When we got to mom’s, she worried for her other dogs when she saw this hulking deer-colored dog with his head down and his Mohawk-like ridge of hair. It didn’t take long to win her over, as you were always the consummate gentleman. You brought your ears down, and you wagged your nub. You rubbed your face on the carpet in the house and you started to relax. We went hiking, the day after I got you, and you were joyous. You ran up and down the steepest hills you could find in the mountains above Mogollon. You wore yourself ragged, being free. I wondered if you would run off, get lost. You made sure to keep me in view. You weren’t a dummy, ever. The next morning you were so stiff from all that exercise I had to help you out of your bed. Then you smiled at me, all crooked. Your lips curled back and you showed me all your teeth in a lopsided Elvis grin. You wagged and wagged that damn nub. There was no way I could have been frightened of that smile. You were mine, now, so that was that. I would take you and love you no matter how you turned out. That’s what I do with things that are mine. I felt a fierce protectiveness for you already.  For a while I heard whispers in the park, “Man that’s a fat Doberman.” Not for long, I thought, and we went out walking in the Tucson heat every day. No more “free feeding” in a bowl in a field in northern New Mexico. No more lack of attention from an owner with too many foster dogs. You slept there, by my bed, from then on.

I got you home, and you loved the kitty right away. You were excited to meet all these girls, in this big old house. You liked the yard, but you wouldn’t stay out there if I wasn’t out there with you. You wanted to be with me, all the time. I wanted to be with you, too. I wish I could have quit my job and spent all of my time with you. I wish I could have taken you everywhere with me, because I know nothing would have made you happier.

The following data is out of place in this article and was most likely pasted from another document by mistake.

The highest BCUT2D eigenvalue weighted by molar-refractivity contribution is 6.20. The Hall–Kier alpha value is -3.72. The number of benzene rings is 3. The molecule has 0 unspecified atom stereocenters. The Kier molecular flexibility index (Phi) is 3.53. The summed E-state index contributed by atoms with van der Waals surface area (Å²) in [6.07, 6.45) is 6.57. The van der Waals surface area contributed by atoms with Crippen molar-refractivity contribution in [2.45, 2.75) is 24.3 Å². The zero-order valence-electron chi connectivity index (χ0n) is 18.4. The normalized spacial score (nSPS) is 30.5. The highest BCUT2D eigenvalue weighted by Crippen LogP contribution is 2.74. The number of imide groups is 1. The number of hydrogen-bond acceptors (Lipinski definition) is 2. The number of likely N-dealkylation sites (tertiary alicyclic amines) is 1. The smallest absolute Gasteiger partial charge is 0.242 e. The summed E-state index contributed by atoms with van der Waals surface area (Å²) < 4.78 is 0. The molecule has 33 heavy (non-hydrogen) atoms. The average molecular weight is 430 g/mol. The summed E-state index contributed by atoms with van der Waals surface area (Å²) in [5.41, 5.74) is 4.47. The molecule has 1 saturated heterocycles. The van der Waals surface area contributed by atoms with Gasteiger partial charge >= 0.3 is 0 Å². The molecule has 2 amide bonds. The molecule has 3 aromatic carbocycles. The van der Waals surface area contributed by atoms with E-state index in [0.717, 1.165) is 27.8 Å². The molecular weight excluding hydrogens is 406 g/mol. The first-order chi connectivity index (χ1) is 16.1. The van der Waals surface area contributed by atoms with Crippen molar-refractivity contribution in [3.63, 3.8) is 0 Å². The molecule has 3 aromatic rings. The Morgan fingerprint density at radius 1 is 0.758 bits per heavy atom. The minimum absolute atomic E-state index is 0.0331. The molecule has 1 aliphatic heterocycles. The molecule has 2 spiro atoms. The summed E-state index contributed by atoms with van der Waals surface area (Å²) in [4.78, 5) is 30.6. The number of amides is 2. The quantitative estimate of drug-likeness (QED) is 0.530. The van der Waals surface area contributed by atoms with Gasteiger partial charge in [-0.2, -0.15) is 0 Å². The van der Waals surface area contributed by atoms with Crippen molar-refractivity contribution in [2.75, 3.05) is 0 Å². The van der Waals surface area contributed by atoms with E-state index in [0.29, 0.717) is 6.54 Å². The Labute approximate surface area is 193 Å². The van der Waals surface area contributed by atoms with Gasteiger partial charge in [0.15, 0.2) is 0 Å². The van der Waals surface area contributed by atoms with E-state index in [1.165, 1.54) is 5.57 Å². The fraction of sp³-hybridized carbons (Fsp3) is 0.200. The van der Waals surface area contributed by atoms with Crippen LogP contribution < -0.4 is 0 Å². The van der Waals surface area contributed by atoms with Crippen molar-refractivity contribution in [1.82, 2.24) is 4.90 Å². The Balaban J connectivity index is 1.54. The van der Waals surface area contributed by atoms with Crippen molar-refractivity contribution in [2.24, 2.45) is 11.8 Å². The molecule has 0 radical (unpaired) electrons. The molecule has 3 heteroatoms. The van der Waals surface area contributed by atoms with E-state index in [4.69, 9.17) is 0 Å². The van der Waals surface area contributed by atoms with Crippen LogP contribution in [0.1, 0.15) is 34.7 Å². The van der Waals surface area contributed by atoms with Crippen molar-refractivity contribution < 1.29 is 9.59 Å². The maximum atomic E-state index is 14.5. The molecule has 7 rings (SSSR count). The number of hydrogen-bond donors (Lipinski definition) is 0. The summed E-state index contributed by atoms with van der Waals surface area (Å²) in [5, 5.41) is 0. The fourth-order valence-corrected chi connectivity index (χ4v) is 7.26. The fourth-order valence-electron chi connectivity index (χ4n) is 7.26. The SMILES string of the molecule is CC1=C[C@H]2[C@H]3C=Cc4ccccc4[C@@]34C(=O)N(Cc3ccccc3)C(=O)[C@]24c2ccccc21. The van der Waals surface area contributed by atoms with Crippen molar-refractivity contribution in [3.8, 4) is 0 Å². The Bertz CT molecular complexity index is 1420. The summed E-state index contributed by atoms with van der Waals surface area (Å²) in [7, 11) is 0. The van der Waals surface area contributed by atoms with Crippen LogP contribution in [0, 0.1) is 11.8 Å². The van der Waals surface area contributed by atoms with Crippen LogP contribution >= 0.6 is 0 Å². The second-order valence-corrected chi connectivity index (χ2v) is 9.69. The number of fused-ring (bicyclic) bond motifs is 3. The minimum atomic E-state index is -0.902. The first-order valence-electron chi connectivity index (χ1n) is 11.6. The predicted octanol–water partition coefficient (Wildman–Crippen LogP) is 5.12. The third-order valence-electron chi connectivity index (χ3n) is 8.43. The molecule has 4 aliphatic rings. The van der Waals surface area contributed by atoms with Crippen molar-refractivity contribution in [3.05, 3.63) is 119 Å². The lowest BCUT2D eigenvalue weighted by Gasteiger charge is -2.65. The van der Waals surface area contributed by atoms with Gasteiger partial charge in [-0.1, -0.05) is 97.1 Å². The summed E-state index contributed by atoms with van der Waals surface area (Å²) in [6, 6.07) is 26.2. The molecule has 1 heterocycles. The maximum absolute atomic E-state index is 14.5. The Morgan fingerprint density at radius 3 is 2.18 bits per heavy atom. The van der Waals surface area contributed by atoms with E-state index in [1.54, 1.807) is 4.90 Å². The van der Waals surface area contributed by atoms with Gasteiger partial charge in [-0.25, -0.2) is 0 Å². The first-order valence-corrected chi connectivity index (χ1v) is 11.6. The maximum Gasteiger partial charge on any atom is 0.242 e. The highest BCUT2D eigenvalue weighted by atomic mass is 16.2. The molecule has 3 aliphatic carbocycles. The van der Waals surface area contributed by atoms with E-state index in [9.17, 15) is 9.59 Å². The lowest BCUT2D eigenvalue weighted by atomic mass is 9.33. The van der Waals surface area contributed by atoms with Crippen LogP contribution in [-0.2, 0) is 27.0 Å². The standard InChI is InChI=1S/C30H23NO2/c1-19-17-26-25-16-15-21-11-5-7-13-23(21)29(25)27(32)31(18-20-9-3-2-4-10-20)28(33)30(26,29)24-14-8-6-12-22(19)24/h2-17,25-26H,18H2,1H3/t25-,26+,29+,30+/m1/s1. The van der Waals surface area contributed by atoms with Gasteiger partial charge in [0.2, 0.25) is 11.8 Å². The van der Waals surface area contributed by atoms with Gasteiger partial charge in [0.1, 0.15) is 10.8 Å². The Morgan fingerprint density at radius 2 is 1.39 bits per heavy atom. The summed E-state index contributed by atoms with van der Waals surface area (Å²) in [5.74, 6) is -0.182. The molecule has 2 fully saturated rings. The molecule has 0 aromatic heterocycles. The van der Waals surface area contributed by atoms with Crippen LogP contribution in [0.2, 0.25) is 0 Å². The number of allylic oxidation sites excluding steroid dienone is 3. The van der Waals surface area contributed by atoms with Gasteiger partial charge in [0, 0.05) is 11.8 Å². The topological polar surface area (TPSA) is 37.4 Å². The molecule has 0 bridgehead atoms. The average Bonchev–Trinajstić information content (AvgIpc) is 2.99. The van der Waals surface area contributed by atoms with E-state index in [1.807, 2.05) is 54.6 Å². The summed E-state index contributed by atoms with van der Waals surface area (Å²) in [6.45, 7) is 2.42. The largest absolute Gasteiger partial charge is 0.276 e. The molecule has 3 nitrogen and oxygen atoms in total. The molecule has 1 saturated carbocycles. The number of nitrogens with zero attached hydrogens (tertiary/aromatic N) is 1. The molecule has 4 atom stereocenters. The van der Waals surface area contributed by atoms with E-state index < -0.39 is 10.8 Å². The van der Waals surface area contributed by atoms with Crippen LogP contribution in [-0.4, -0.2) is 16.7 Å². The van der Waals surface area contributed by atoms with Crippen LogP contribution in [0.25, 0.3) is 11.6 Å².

With our daily walks and a good diet, you started to shine. Your hair grew back over the patchy bald spots when you started getting fish oil every day. You muscled up, grew sleek. You looked so beautiful people would stop in the street and ask what kind of dog you were, or to tell me what a good-looking boy you were. We went hiking in the mountains often, and you would run far ahead on the trail scaring people you burst upon. What is this monstrous beast crashing through the underbrush? Sometimes they would shriek. You would come tearing back to me, worried about that shrieking person. You would wait for me, and then would tear off again.

Once on the trail along the arroyo, we were running and you didn’t have your leash on. This guy ran up beside us and you didn’t notice that he wasn’t me. He ran much faster, and you followed him loping along. I was sure you were gone, and too embarrassed to call out for you. I was out of breath, and slowed, then stopped. I listened for you, I whistled and called. Nothing. I didn’t know you well enough at that point, we’d only had a few weeks together. I was afraid someone would take you to the pound. Suddenly, far away, I heard thundering feet. You must have realized he wasn’t me. I imagine the sniff, the freaked out look in your eyes, and the realization hitting you that you had left me behind. You came into view far up the trail, and you were running back to me as fast as you had ever run. Slobber was flying, your eyes were wild, and you skidded into me with the most profound look of relief. I was happy too, you silly dog.